A New Generation of Kids Learns to Live Like Soldiers

Photographer Sarah Blesener visits a group of Young Marines being taught to embody a patriotic love of God and country.


Over the past year, photographer Sarah Blesener has been visiting patriotic youth groups around the country, from teens being trained as border guards in Texas, ROTC chapters in New York, a patriotic church camp in Utah, and a young woman in Nebraska preparing to head to the military once she graduates from high school. Her aim has been to explore how different combinations of religion, love of country, and military-style training come together in the teaching of “new Americanism,” which Blesener defines as a renewed embrace of the centuries-old theme of American exceptionalism and manifest destiny.

One group that Blesener followed was the Hanover, Pennsylvania chapter of the Young Marines, a nonprofit group which has 300 clubs around the country. Participation is open to boys and girls ages 8 and up as an after school program. The recruits take part in a military-style boot camp, fitness drills, and weekend encampments, as well as engaging in recreational activities like dances and visiting theme parks and historic sites.

Young Marines pray during a ball at their local VFW in Hanover, Pennsylvania. Students attend with their families and close friends to celebrate the accomplishments of their fellow cadets.
Young Marines pray during a ball at their local VFW in Hanover, Pennsylvania. Students attend with their families and close friends to celebrate the accomplishments of their fellow cadets.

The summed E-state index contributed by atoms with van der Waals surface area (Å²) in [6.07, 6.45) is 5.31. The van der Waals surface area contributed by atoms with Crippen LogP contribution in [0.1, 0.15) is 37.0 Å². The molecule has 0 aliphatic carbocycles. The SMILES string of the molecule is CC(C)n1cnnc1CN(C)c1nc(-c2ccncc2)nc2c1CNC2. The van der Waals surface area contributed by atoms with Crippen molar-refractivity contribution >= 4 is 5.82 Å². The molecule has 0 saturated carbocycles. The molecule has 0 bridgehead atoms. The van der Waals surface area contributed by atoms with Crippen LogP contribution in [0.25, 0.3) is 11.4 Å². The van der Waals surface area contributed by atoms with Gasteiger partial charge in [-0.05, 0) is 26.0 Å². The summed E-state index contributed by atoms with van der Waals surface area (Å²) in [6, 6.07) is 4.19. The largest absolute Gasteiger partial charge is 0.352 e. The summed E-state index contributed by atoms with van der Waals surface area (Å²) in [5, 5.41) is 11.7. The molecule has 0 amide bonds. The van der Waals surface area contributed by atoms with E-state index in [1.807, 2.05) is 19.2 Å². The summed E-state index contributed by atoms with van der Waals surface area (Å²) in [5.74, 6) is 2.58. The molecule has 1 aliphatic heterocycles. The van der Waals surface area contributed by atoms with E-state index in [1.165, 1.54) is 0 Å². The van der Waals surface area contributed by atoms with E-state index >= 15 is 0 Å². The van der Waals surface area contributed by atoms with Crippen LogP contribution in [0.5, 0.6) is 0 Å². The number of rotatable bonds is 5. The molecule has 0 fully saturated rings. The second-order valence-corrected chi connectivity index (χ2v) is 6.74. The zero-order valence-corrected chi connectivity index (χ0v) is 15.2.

Photograph by Sarah Blesener, Alexia Foundation, Catchlight

“Young Marines is an example of mixing patriotism and militarism, which goes hand in hand with a lot of American culture. For many of the kids, their participation is completely divorced from politics. It’s about camaraderie and providing an important stepping stone for their future.”

While Blesener has approached her project with a critical eye, she is sensitive to the fact that many of the leaders of the groups she photographed were concerned about being put into a box of extremism, especially in the current charged climate.

“At a time when everything feels so divided, it is important to listen to other people and have insight into their worlds as fellow Americans,” Blesener says. “When it comes to young people I want to show this is complicated and nuanced. It is also interesting to look at how these ideals are being developed. ‘Make America Great’ is not a new concept.”

Sarah Blesener's project, Beckon Us From Home, is supported by a fellowship from CatchLight with the Center for Investigative Reporting as well as a grant from the Alexia Foundation. She is represented by Redux Pictures. You can see more of Blesener's work on her website and follow her on Instagram.

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